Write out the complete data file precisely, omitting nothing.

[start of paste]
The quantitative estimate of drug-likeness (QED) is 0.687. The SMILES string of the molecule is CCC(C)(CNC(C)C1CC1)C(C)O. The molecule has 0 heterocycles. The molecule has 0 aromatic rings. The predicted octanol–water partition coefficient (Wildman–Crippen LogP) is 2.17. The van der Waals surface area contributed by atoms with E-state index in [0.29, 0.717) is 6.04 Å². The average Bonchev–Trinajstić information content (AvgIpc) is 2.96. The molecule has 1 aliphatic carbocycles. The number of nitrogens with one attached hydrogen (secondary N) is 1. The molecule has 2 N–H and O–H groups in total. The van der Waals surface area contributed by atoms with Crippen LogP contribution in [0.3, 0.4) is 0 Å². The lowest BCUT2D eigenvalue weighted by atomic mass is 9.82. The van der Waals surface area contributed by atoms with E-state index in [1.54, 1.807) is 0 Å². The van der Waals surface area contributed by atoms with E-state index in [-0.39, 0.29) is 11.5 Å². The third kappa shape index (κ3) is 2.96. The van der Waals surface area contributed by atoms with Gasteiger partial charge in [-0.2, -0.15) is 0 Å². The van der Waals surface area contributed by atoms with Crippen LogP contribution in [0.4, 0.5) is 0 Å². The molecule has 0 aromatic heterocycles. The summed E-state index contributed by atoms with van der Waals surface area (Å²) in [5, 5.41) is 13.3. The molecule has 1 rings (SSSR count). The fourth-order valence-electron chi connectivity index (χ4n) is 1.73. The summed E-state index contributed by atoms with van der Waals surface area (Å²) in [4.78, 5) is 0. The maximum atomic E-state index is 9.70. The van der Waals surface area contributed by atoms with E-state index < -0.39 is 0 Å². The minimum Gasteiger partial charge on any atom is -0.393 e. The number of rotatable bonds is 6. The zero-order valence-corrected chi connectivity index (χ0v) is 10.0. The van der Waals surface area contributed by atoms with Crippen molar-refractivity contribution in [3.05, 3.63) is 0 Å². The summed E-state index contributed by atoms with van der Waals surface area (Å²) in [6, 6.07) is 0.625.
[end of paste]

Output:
The quantitative estimate of drug-likeness (QED) is 0.687. The SMILES string of the molecule is CCC(C)(CNC(C)C1CC1)C(C)O. The molecule has 0 heterocycles. The molecule has 0 aromatic rings. The predicted octanol–water partition coefficient (Wildman–Crippen LogP) is 2.17. The van der Waals surface area contributed by atoms with E-state index in [0.29, 0.717) is 6.04 Å². The average Bonchev–Trinajstić information content (AvgIpc) is 2.96. The molecule has 1 aliphatic carbocycles. The number of nitrogens with one attached hydrogen (secondary N) is 1. The molecule has 2 N–H and O–H groups in total. The van der Waals surface area contributed by atoms with Crippen LogP contribution in [0.3, 0.4) is 0 Å². The lowest BCUT2D eigenvalue weighted by atomic mass is 9.82. The van der Waals surface area contributed by atoms with E-state index in [1.54, 1.807) is 0 Å². The van der Waals surface area contributed by atoms with E-state index in [-0.39, 0.29) is 11.5 Å². The third kappa shape index (κ3) is 2.96. The van der Waals surface area contributed by atoms with Gasteiger partial charge in [-0.2, -0.15) is 0 Å². The van der Waals surface area contributed by atoms with Crippen LogP contribution in [0.4, 0.5) is 0 Å². The molecule has 0 aromatic heterocycles. The summed E-state index contributed by atoms with van der Waals surface area (Å²) in [5, 5.41) is 13.3. The molecule has 1 rings (SSSR count). The fourth-order valence-electron chi connectivity index (χ4n) is 1.73. The summed E-state index contributed by atoms with van der Waals surface area (Å²) in [4.78, 5) is 0. The maximum atomic E-state index is 9.70. The van der Waals surface area contributed by atoms with E-state index < -0.39 is 0 Å². The minimum Gasteiger partial charge on any atom is -0.393 e. The number of rotatable bonds is 6. The zero-order valence-corrected chi connectivity index (χ0v) is 10.0. The van der Waals surface area contributed by atoms with Crippen molar-refractivity contribution in [3.05, 3.63) is 0 Å². The summed E-state index contributed by atoms with van der Waals surface area (Å²) in [6, 6.07) is 0.625.